“Disease in a Dish” Platform Receives a $1 Million Influx from RSRT

Alysson Muotri has been working on Rett Syndrome for over a decade, first in the laboratory of his mentor, Fred (Rusty) Gage at the Salk Institute, and now in his own lab at University of California San Diego.

Dr. Muotri is a leader in the field of induced pluripotent cells, (iPS). Through collaborations with clinicians he collects patient cells from skin, blood or sometimes teeth of individuals with a disease. He then coaxes these cells back into an embryonic state where they have the potential to become any type of cell in the body. These cells are called iPS cells. Muotri can then take these iPS cells and turn them into neuronal cells. Simply put he can create brain cells that have a particular disease mutation.

Scientists can study these cells and identify how they differ from normal cells. For example, Rett neurons have fewer synapses, reduced spine density and smaller nucleuses. MECP2 Duplication Syndrome cells, on the other hand, have increased synaptogenesis and dendritic complexity.

Knowing what is wrong allows the possibility of screening for drugs that ideally can fix these problems. Dr. Muotri is establishing relationships with various drug companies that are interested in screening their compound libraries in the platform that he has created.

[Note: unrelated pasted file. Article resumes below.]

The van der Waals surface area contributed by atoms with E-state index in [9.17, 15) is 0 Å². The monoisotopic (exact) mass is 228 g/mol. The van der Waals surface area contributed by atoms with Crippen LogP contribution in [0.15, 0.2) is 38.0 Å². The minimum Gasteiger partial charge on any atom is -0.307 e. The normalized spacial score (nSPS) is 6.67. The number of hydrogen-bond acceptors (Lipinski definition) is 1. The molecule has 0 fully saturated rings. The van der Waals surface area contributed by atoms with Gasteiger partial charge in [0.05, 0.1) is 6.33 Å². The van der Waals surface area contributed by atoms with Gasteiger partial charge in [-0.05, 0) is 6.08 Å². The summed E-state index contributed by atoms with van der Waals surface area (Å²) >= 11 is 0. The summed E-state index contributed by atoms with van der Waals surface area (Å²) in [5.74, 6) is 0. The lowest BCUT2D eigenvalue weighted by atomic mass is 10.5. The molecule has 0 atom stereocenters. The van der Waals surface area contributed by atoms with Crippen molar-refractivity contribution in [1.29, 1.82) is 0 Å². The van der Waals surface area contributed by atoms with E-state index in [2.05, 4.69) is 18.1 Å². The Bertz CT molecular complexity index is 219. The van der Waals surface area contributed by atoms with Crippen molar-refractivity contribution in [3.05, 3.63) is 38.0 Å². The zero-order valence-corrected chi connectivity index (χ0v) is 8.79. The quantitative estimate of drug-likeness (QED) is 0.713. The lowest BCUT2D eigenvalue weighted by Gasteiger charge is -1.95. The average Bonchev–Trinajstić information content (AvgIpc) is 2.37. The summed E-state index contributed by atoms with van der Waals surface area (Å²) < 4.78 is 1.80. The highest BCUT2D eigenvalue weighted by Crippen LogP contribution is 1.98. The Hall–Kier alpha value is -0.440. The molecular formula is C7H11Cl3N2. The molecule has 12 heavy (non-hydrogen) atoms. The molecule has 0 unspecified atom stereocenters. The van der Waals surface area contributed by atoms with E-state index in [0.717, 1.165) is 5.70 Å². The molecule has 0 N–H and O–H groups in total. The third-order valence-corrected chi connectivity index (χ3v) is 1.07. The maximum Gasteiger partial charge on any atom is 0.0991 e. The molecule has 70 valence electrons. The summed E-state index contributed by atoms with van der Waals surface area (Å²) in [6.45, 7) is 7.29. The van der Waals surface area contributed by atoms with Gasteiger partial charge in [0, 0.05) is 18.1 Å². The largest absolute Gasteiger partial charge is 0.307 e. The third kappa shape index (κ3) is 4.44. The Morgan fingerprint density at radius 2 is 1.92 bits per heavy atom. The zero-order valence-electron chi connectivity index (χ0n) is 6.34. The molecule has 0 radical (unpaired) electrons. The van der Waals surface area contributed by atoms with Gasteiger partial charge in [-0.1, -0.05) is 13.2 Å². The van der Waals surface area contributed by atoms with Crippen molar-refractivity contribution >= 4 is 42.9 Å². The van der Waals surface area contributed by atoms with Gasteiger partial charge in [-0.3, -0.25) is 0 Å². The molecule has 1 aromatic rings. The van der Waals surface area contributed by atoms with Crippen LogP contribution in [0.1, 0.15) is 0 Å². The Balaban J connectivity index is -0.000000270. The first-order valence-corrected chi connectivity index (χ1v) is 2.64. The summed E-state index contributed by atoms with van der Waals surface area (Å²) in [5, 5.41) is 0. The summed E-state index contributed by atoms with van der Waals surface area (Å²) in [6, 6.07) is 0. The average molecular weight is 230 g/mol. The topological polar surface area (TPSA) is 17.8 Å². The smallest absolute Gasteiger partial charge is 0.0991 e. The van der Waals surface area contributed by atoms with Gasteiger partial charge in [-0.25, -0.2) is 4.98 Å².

RSRT has awarded Dr. Muotri $1 million for research on Rett Syndrome and MECP2 Duplication Syndrome.

 


 

MECP2 Duplication Syndrome – Award of $792,000

Last year, the Muotri lab generated stem cell-derived “mini-brains” from patients with MECP2 Duplication Syndrome and found a candidate drug, NCH-51, that could rescue altered neuronal network activity. With RSRT support, the team will now screen a larger library of drugs and in parallel test NCH-51 in mice models of the duplication syndrome. Read more about the project here.

 


 

Rett Syndrome – Award of $209,000

We know that the levels of MeCP2 protein must be tightly controlled in the brain. Too little leads to Rett Syndrome, whereas too much leads to the duplication syndrome. How exactly the correct levels of MeCP2 maintain the proper function of neuronal networks is an important and fundamental question. With RSRT support, Dr. Muotri and his team will genetically engineer human pluripotent stem cells to control MeCP2 levels. This work has the potential to reveal novel therapeutic opportunities for Rett Syndrome and will also be informative for future gene therapy/protein replacement, where the amount of MeCP2 to be delivered to the brain is critical. Read more about the project here.

 


 

As always at RSRT, our priority is changing the lives of those struggling with Rett and MECP2 Duplication. We are confident that Dr. Muotri’s work will provide information and data that are critical to numerous approaches we are taking to accomplish this. None of this important research would be possible without all who support RSRT.  Thank you.